In Washington state, Kim Schrier, a pediatrician, defeated former state Sen. Dino Rossi to become the 8th District’s first Democratic representative.
Since the 8th District was created in 1983, only three Republicans have been elected to represent it. The 8th District’s 2018 midterm election was the most expensive House race in Washington state history.
Schrier, who started her medical practice more than 15 years ago, will become the first female doctor in Congress.
In Illinois’ 14th District, Lauren Underwood, a registered nurse, unseated Randy Hultgren, the four-term Republican incumbent.
Underwood was a senior adviser at the Department of Health and Human Services under President Barack Obama. In the role, she focused on preventing and responding to bioterrorism threats, public-health emergencies, and other disasters.
This year, Underwood focused her campaign on expanding access to healthcare, noting that she has a preexisting condition: an irregular heart rhythm.
She will be the first black woman to represent the 14th District, which is about 86% white.
One of the two new Republican scientists in Congress is Kevin Hern, a former aerospace engineer and businessman who handily beat his Democratic challenger, Tim Gilpin, in Oklahoma’s 1st District, which includes Tulsa.
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Hern’s LinkedIn page says he holds a bachelor’s degree in mechanical engineering from Arkansas Tech University.
“While moving around during his early adulthood, Kevin worked a variety of jobs including working in the Aerospace industry for Rockwell, writing computer programs to automate tasks for businesses, real estate, and even hog farming,” his campaign website says.
His dream at the time was to be an astronaut. Then the space shuttle Challenger blew up in 1986, and he pivoted to fast food.
“That was a very humbling experience,” he said in a campaign video. “I’d gone from working with Ph.D. guys to on Saturday morning cooking Egg McMuffins with a 16-year-old.”
Hern is a vocal Trump supporter who wants to expand the US-Mexico border wall and repeal the Affordable Care Act. He owns 10 McDonald’s restaurants around the Tulsa area.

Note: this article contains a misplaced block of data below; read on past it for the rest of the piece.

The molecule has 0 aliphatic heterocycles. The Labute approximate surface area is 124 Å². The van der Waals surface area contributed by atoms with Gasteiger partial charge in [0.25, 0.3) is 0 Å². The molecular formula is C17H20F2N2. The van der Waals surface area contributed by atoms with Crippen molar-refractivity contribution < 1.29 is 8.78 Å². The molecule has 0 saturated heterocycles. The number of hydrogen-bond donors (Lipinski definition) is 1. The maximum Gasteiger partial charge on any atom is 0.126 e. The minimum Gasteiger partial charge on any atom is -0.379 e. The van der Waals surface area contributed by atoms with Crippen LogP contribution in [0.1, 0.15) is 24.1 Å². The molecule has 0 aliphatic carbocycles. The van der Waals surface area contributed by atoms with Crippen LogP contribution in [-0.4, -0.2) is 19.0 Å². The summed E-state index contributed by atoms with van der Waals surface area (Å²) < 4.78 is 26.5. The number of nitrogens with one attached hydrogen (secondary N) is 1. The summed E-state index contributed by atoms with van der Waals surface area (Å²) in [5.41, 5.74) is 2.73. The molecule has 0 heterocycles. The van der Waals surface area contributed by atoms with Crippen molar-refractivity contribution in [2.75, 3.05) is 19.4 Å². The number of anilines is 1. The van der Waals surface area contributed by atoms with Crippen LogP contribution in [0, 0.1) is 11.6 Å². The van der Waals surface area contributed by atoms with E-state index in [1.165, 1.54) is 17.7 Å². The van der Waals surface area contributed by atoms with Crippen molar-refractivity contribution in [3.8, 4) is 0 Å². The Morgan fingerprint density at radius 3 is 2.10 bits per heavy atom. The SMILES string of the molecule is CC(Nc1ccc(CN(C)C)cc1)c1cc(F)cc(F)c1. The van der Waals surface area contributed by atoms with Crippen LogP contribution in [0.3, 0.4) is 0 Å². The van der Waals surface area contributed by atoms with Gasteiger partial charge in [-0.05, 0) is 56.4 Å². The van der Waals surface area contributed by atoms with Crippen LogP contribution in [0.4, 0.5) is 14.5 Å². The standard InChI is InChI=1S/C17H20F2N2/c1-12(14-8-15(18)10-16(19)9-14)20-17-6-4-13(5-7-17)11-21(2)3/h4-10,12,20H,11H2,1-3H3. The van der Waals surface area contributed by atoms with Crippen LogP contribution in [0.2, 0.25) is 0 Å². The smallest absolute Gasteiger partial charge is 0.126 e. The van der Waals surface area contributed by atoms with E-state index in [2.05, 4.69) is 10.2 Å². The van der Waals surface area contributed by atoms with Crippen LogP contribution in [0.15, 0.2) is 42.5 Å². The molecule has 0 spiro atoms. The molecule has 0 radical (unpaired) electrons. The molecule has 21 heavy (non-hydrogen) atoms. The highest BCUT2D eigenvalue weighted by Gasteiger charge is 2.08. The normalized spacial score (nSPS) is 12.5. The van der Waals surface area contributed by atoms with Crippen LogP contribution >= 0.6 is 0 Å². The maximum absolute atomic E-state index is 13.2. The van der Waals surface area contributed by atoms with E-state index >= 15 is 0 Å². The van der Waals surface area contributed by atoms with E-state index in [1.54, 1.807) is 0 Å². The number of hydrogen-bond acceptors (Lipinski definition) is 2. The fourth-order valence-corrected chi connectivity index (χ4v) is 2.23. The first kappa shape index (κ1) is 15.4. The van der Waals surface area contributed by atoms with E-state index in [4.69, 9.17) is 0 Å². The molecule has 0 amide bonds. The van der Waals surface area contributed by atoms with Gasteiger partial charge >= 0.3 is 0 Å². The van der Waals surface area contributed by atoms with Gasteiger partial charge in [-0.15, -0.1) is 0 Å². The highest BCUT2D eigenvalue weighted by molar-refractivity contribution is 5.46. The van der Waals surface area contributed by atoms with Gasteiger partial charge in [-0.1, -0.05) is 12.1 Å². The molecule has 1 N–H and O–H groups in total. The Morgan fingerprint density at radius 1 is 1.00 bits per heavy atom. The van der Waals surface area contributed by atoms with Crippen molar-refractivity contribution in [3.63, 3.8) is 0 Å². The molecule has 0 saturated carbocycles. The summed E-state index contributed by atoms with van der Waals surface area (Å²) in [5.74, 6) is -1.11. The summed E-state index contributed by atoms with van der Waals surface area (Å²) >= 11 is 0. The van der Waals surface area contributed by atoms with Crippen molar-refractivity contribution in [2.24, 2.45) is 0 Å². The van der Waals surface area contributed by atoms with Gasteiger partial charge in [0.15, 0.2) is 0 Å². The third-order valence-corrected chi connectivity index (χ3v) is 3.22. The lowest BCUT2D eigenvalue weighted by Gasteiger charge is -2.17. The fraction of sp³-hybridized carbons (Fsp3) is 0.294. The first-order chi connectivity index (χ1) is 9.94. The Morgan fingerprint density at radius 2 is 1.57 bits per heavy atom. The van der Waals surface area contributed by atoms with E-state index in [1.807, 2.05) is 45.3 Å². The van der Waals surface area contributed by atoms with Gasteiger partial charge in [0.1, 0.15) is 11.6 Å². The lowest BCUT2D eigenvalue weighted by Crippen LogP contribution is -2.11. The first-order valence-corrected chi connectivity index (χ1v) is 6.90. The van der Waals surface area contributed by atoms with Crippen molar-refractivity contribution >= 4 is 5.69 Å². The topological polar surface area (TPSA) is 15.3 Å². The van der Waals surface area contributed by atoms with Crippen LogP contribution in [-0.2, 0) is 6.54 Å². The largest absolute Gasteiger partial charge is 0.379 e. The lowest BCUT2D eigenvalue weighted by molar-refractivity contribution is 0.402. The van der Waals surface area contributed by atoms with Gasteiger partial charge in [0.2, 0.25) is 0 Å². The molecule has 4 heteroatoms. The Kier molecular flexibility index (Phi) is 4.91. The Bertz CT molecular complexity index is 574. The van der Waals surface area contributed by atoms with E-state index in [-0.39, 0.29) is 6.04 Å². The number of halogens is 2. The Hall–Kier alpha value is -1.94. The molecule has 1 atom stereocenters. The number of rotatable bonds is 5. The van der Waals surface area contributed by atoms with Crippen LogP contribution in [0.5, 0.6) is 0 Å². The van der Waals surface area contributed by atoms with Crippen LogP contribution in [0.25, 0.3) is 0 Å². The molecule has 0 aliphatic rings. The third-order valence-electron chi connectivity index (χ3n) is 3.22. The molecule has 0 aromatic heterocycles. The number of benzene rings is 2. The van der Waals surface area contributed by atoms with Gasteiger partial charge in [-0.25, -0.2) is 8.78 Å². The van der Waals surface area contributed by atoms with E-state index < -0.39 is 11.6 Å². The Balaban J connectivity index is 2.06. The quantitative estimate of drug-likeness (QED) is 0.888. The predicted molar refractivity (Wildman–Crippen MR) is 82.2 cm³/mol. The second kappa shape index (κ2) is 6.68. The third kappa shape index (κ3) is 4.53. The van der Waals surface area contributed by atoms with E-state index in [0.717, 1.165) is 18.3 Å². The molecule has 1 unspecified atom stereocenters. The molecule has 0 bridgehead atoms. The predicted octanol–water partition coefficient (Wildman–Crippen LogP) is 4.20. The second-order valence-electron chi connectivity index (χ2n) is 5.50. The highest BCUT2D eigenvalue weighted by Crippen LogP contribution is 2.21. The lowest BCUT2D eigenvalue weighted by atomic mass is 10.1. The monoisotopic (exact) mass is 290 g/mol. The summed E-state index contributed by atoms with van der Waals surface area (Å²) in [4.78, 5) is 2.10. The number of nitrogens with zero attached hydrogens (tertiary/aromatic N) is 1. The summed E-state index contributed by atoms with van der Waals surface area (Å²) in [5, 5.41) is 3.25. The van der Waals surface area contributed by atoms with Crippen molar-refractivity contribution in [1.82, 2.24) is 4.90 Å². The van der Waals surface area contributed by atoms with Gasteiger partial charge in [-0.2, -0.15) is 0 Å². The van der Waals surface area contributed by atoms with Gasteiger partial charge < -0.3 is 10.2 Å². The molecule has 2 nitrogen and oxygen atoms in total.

In Washington, he’ll replace Rep. Jim Bridenstine, who’s now the NASA administrator.
The other new Republican scientist in Congress is John Joyce, who won more than 70% of the vote in Pennsylvania’s newly created 13th District.
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After medical school, Joyce completed residencies in both internal medicine and dermatology at Johns Hopkins Hospital. He later work at a US Navy medical center in Portsmouth, Virginia.
In an October interview with the Hanover Evening Sun, Joyce said he decided to run because he wants to help the large number of Pennsylvanians who can’t afford health insurance. Joyce added he also wants to protect Medicare and Social Security benefits.
Joyce defeated Democrat Brent Ottaway, a professor of communications at Saint Francis University.
In New Jersey’s southernmost 2nd District, Jeff Van Drew, a dentist, will replace Republican Rep. Frank LoBiondo, who’s represented that part of the state since 1995 and is retiring.
Van Drew, who’s been a New Jersey state senator since 2008, has sponsored legislation to help children with dyslexia, preserve farmland, and stop offshore drilling on the coast.
He has said his biggest focus on Capitol Hill will be increasing the number of jobs in New Jersey.
All seven of the scientists endorsed by 314 Action who were up for reelection won their races. So did seven other incumbent scientists.
- Democratic Rep. Martin Heinrich of New Mexico, a mechanical engineer.
- Democratic Rep. Ami Bera, a doctor and medical-school professor who serves on the House Committee on Science, Space, and Technology.
- Democratic Rep. Jerry McNerney of California, who’s also on the House committee.
- Democratic Rep. Raul Ruiz of California, an emergency-room doctor.
- Democratic Rep. Bill Foster of Illinois, a physicist who’s also on the House committee.
- Democratic Rep. Paul Tonko of New York, a mechanical and industrial engineer who serves on the House committee.
- Democratic Rep. Seth Moulton of Massachusetts, a physicist and Iraq War veteran.
- Democratic Rep. Brad Schneider of Illinois, an industrial engineer.
- Democratic Rep. Tony Cárdenas of California, a computer scientist.
- Democratic Rep. Ted Lieu of California, a computer scientist.
- Republican Rep. Chris Collins of New York, a mechanical engineer.
- Democratic Rep. Kurt Schrader of Oregon, a farmer and veterinarian.
- Republican Rep. Ralph Abraham of Louisiana, a doctor and veterinarian who’s also on the House committee.
- Republican Rep. Ted Yoho of Florida, a veterinarian.
Update: This story was originally published on November 7, 2018 and has been updated with the latest details on the 116th Congress.